A team of nuclear experts formed by the International Atomic Energy Agency on Monday started its activities in Japan to review the country’s ongoing efforts to scrap the crippled reactors at the Fukushima No. 1 nuclear power plant.
It is the first IAEA mission to Japan focusing on decommissioning. The 12-member team will also look into the recent radioactive water leaks and electricity supply disruptions at the plant — mishaps occurring more than two years after the devastating nuclear crisis started.
Team leader Juan Carlos Lentijo, director of the IAEA Division of Nuclear Fuel Cycle and Waste Technology, said the recent troubles are among the topics to be discussed during the one-week mission.
“After this week of discussions, I hope that we will have enough information to give our assessment and to give our feedback to the government of Japan on the two issues,” he said prior to the start of the team’s activities.
The experts will also assess the general strategy for the decommissioning of the plant’s four crippled reactors, a process the government and Tokyo Electric Power Co. expect to take at least 40 years.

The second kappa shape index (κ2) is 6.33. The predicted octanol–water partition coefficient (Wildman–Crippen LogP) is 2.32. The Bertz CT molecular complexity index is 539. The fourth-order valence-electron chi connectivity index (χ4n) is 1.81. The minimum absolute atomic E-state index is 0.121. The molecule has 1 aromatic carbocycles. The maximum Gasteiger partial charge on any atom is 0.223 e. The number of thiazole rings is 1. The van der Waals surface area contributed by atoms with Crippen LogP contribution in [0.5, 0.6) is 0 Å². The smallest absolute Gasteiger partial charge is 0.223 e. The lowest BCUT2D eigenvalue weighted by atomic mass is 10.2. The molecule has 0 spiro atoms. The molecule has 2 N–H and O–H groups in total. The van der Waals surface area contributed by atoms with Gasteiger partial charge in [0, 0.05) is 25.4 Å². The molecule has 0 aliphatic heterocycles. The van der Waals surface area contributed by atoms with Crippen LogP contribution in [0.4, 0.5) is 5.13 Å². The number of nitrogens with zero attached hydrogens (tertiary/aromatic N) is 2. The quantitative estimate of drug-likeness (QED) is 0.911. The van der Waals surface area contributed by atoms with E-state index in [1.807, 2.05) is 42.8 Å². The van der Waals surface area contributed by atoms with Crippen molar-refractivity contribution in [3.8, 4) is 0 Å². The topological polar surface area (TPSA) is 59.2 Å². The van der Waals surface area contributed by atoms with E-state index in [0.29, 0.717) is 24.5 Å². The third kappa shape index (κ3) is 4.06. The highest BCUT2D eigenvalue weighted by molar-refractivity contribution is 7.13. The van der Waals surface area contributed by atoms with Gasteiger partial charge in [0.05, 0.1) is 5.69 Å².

During their stay, the experts will visit the Fukushima complex and release a preliminary report on April 22, according to government officials.
The review will be made in two steps, with the second step slated for several months later, Lentijo said.
Tepco has said it has kept the stricken reactors stable by injecting water continuously. But as a result, massive amounts of radioactive water continue to accumulate at the site and managing the polluted liquid remains a challenge.
Most recently, Tepco found a series of leaks of contaminated water from sunken reservoirs.
Before revelation of the water leaks, a power outage, believed to have been triggered by a rat that touched a makeshift switchboard, disabled the cooling system for the spent-fuel pools of reactors 1, 3 and 4. It took 29 hours to restore the system.